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NEXT to a sound rule of faith, there is nothing of so much consequence as a sober standard of feeling in matters of practical religion : and it is the peculiar happiness of the Church of England to possess, in her authorized formularies, an ample and secure provision for both. But in times of much leisure and unbounded curiosity, when excitement of every kind is sought after with a morbid eagerness, this part of the merit of our Liturgy is likely in some measure to be lost, on many even of its sincere admirers: the very tempers, which most require such discipline, setting themselves, in general, most decidedly against it.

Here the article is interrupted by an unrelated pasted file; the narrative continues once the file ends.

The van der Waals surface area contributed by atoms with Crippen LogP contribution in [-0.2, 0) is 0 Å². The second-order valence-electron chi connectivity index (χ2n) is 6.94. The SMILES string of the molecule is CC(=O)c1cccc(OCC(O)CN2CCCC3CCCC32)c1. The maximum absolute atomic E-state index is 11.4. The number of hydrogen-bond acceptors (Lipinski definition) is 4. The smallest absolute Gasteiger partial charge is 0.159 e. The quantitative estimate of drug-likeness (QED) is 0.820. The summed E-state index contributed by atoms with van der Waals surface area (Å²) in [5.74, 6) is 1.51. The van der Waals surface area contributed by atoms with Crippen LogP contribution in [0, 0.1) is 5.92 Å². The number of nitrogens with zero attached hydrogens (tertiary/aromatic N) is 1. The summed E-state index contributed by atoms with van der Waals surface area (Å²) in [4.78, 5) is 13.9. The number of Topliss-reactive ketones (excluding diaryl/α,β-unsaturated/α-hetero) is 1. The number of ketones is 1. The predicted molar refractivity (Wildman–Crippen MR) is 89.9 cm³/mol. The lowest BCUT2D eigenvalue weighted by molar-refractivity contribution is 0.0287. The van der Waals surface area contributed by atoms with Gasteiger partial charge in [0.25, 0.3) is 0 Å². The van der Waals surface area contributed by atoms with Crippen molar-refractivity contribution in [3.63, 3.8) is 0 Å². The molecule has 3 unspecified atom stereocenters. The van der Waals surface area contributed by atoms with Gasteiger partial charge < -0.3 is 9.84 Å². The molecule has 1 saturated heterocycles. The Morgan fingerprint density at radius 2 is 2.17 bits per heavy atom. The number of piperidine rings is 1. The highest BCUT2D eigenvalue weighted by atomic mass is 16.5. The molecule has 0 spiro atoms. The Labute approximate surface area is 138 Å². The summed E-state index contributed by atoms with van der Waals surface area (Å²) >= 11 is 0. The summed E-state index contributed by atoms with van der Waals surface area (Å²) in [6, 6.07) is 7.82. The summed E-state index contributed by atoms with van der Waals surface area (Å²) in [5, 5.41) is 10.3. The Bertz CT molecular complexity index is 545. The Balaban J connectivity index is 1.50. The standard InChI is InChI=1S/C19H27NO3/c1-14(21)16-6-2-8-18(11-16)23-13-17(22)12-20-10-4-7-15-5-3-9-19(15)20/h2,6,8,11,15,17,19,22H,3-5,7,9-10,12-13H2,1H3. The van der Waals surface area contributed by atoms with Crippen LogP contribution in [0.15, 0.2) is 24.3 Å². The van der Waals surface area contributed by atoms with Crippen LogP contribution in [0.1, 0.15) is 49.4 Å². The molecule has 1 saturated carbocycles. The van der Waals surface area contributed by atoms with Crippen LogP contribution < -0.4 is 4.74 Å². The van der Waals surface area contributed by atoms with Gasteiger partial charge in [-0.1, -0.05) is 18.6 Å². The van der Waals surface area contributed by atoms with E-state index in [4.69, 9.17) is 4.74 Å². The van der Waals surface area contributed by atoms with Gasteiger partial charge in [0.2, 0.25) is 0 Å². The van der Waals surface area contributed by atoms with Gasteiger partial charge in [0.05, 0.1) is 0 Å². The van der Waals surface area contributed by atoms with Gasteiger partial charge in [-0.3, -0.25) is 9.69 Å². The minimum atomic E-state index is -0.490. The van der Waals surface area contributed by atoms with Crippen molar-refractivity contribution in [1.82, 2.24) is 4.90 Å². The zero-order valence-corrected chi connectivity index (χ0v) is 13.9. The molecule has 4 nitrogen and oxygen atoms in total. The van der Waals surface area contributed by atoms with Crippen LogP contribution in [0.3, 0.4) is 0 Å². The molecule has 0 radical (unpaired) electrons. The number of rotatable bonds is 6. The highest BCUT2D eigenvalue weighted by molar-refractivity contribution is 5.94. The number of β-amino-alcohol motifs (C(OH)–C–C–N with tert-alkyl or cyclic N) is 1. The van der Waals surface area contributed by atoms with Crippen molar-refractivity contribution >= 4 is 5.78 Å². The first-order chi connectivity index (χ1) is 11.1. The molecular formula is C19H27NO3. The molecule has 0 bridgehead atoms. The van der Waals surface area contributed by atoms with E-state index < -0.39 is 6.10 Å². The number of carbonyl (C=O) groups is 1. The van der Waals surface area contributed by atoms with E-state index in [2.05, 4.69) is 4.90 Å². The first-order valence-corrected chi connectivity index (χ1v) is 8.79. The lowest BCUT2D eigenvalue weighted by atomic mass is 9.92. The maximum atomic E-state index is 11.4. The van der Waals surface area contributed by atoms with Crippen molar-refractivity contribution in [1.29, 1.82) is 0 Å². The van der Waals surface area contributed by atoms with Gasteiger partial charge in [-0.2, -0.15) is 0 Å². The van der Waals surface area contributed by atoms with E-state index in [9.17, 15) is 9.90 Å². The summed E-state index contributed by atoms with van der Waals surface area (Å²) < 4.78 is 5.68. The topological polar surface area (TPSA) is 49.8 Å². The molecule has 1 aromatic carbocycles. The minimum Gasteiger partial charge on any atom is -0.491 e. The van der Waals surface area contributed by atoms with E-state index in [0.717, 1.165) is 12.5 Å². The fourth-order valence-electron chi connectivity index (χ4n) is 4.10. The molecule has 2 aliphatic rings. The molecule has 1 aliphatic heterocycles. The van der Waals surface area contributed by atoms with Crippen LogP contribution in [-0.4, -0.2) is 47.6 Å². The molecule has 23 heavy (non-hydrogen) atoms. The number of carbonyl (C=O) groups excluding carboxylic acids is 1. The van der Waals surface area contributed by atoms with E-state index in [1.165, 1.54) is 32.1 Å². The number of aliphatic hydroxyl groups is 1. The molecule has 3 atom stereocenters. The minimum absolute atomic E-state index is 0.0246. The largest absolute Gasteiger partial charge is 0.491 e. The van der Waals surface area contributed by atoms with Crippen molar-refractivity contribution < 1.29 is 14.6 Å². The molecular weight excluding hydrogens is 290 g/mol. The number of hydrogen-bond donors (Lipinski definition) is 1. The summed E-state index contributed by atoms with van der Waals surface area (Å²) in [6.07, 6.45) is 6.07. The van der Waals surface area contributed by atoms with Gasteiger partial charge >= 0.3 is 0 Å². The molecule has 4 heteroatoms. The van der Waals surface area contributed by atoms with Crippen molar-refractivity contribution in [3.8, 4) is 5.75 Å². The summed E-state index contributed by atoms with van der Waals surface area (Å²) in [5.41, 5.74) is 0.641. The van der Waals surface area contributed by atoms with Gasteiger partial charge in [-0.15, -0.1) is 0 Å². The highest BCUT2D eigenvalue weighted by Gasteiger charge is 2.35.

The object of the present publication will be attained, if any person find assistance from it in
bringing his own thoughts and feelings into more entire unison with those recommended and exemplified in the Prayer Book. The work does not furnish a complete series of compositions ; being, in many parts, rather adapted with more or less propriety to the successive portions of the Liturgy, than originally suggested by them. Something has been added at the end concerning the several Occasional Services : which constitute, from their personal and domestic nature, the most perfect instance of that soothing tendency in the Prayer Book, which it is the chief purpose of these pages to exhibit.
Nov. 30, 1827.
Fourth Sunday after Epiphany. The World is for
Excitement, the Gospel for Soothing. . .
cure Sorrow. . . . . . . .
certainty. . . . . . . . .